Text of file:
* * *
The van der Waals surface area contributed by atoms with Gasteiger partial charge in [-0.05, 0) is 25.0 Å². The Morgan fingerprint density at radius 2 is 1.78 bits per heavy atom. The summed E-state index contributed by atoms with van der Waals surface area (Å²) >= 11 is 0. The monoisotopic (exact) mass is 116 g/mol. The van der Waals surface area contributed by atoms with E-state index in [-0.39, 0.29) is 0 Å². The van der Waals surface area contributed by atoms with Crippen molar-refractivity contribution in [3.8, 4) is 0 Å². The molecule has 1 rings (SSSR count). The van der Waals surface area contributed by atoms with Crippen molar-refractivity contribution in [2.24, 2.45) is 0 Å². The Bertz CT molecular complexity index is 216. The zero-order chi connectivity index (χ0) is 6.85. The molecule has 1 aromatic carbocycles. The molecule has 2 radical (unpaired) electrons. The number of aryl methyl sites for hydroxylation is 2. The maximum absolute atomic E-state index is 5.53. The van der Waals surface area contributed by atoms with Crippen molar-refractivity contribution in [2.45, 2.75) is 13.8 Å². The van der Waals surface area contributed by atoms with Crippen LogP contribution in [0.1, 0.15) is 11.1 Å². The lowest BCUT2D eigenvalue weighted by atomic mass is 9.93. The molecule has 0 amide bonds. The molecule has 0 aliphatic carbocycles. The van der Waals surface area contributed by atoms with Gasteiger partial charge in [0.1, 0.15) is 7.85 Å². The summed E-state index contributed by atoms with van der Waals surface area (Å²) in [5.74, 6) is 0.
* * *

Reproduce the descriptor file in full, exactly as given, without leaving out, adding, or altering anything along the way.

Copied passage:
The van der Waals surface area contributed by atoms with Gasteiger partial charge in [-0.05, 0) is 25.0 Å². The Morgan fingerprint density at radius 2 is 1.78 bits per heavy atom. The summed E-state index contributed by atoms with van der Waals surface area (Å²) >= 11 is 0. The monoisotopic (exact) mass is 116 g/mol. The van der Waals surface area contributed by atoms with E-state index in [-0.39, 0.29) is 0 Å². The van der Waals surface area contributed by atoms with Crippen molar-refractivity contribution in [3.8, 4) is 0 Å². The molecule has 1 rings (SSSR count). The van der Waals surface area contributed by atoms with Crippen molar-refractivity contribution in [2.24, 2.45) is 0 Å². The Bertz CT molecular complexity index is 216. The zero-order chi connectivity index (χ0) is 6.85. The molecule has 1 aromatic carbocycles. The molecule has 2 radical (unpaired) electrons. The number of aryl methyl sites for hydroxylation is 2. The maximum absolute atomic E-state index is 5.53. The van der Waals surface area contributed by atoms with Crippen molar-refractivity contribution in [2.45, 2.75) is 13.8 Å². The van der Waals surface area contributed by atoms with Crippen LogP contribution in [0.1, 0.15) is 11.1 Å². The lowest BCUT2D eigenvalue weighted by atomic mass is 9.93. The molecule has 0 amide bonds. The molecule has 0 aliphatic carbocycles. The van der Waals surface area contributed by atoms with Gasteiger partial charge in [0.1, 0.15) is 7.85 Å². The summed E-state index contributed by atoms with van der Waals surface area (Å²) in [5.74, 6) is 0.